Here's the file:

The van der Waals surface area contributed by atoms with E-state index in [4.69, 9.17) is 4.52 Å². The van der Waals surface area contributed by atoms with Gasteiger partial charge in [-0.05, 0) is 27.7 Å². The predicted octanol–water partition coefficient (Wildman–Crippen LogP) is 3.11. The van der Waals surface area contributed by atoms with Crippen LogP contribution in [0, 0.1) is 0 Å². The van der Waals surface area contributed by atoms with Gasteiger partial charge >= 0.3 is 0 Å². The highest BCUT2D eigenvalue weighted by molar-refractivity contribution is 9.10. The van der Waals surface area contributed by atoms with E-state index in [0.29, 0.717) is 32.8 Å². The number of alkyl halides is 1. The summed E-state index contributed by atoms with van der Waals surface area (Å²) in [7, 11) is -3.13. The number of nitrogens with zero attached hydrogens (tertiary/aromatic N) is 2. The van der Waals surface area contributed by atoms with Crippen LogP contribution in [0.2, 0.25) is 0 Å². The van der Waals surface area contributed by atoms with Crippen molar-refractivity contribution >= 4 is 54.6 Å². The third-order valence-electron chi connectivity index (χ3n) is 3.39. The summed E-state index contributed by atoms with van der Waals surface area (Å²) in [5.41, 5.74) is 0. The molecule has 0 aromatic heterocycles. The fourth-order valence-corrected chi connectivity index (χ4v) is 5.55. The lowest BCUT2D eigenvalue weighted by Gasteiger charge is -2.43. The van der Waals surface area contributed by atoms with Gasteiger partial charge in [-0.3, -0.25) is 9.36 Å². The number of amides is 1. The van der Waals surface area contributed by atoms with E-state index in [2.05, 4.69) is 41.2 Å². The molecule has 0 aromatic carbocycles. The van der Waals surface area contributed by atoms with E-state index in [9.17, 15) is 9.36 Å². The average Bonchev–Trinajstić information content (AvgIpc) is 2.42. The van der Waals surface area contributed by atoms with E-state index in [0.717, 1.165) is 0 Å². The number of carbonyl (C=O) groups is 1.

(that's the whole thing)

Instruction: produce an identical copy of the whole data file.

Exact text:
The van der Waals surface area contributed by atoms with E-state index in [4.69, 9.17) is 4.52 Å². The van der Waals surface area contributed by atoms with Gasteiger partial charge in [-0.05, 0) is 27.7 Å². The predicted octanol–water partition coefficient (Wildman–Crippen LogP) is 3.11. The van der Waals surface area contributed by atoms with Crippen LogP contribution in [0, 0.1) is 0 Å². The van der Waals surface area contributed by atoms with Gasteiger partial charge >= 0.3 is 0 Å². The highest BCUT2D eigenvalue weighted by molar-refractivity contribution is 9.10. The van der Waals surface area contributed by atoms with E-state index in [0.29, 0.717) is 32.8 Å². The number of alkyl halides is 1. The summed E-state index contributed by atoms with van der Waals surface area (Å²) in [7, 11) is -3.13. The number of nitrogens with zero attached hydrogens (tertiary/aromatic N) is 2. The van der Waals surface area contributed by atoms with Crippen LogP contribution in [0.2, 0.25) is 0 Å². The van der Waals surface area contributed by atoms with Crippen molar-refractivity contribution >= 4 is 54.6 Å². The third-order valence-electron chi connectivity index (χ3n) is 3.39. The summed E-state index contributed by atoms with van der Waals surface area (Å²) in [5.41, 5.74) is 0. The molecule has 0 aromatic heterocycles. The fourth-order valence-corrected chi connectivity index (χ4v) is 5.55. The lowest BCUT2D eigenvalue weighted by Gasteiger charge is -2.43. The van der Waals surface area contributed by atoms with Gasteiger partial charge in [-0.3, -0.25) is 9.36 Å². The number of amides is 1. The van der Waals surface area contributed by atoms with E-state index in [2.05, 4.69) is 41.2 Å². The molecule has 0 aromatic carbocycles. The van der Waals surface area contributed by atoms with E-state index in [9.17, 15) is 9.36 Å². The average Bonchev–Trinajstić information content (AvgIpc) is 2.42. The van der Waals surface area contributed by atoms with E-state index in [0.717, 1.165) is 0 Å². The number of carbonyl (C=O) groups is 1.